In case anyone is confused, or hasn’t read part 1, I’m not actually going to rebuild Thrinaxodon liorhinus or the sabre-toothed tiger, and I’m not sitting here surrounded by the results of failed Frankensteinian experiments, watching them variously writhe, rot, crumble into dust or, occasionally, eat each other. It is an interesting idea, and I’m sure that someone, somewhere is doing just that, but not me. I’m not a biologist, and my interest is in the mammalian ur-sprach.
It is only possible here to offer a few tentative conclusions, but I state them with a degree of confidence, and ask for an open mind. It is first necessary to explain what it means.
Clearly, other mammals do not speak in the way that we do, but they do communicate, and they almost invariably use sound to some extent (exceptions being the mute swan and the Haitian long-eared false wombat, which, despite possessing a fully-developed hyoid and tuneable muscles in the glottal opening, has evolved an inability to emit sound which appears to be psychological in origin. Work is continuing on the subject, which does not, in any case, affect the general argument.
Both the cognitive and physiological origins of speech go back far beyond the evolution of the primates to the origins of the mammalian order, and the following general conclusions can be stated as examples of where the work is leading:
- The single simplest sound is that made by opening the mouth with the soft palate relaxed and simultaneously voicing with the throat. Mammalian soft palates vary in tenseness, therefore this sound is sometimes closer to /b/ than an /m/, which is unimportant here. It is a bilabial. And the nature of voicing, whether by direct vibration of vocal cords, or a less controlled trembling of the pharynx, does not matter either. This basic sound was originally the same. And, being the simplest of all sounds to make, it is the first that mammalian young tend to produce, usually associated with a colourless, lax, open vowel, the tongue lying flat and floppy in or partly out of the mouth, something like /ae/. For this reason the sounds /ma:/ and /pa:/ are assigned meanings descriptive of the relations between cubs and there parents, stll detectable in the communication of many mammals today, and clearly reconstructable using the comparative method.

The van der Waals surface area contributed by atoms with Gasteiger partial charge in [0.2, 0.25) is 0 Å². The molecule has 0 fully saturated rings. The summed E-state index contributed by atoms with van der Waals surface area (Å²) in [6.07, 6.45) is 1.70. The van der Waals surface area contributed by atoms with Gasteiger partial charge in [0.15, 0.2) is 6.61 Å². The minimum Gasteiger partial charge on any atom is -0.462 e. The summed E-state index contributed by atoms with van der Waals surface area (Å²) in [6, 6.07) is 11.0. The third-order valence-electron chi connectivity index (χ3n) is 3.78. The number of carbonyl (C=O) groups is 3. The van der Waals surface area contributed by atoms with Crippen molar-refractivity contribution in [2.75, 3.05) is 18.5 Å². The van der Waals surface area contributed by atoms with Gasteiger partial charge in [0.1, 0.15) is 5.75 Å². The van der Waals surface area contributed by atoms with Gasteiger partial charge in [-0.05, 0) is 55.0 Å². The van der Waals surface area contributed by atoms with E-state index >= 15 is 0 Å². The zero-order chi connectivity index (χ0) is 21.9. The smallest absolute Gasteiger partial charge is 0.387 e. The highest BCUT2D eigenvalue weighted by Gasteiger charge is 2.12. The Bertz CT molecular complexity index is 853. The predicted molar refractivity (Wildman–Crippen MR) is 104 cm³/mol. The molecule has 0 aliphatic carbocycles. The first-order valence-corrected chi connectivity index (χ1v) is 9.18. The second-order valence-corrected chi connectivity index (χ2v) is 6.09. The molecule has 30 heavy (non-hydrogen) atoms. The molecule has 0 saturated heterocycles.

- Since mammary glands do not fossilize, the distinguishing characteristic of mammals in the fossil record is a small bone in the inner ear, which in other orders is, where it exists, part of the jaw. The absence of this bone in the mammalian mandible leads to a distribution of velar sounds to indicate fear, threat or warning, and of alveolar-palatal sounds to create and maintain social relations. From this, all mammalian sounds, including the words of all human languages, have their origin.
You will note that this does not presuppose or prove the existence of a proto-sapiens; the proto-language from which all human languages descend, the last common ancestor, as it were, may have existed before anatomically modern man came to be, before the hominid-chimp split, or even before the existence of primates as such.
I have a marvellous proof of this theory, but the post is not large enough to contain it. I hope to publish the full paper around the beginning of April.
Note: There is no tradition of historical linguistics at the University here; nevertherless I have been very fortunate in enjoying the help and encouragement of Dr. Milongo Patrañez in the work I am doing. Many thanks.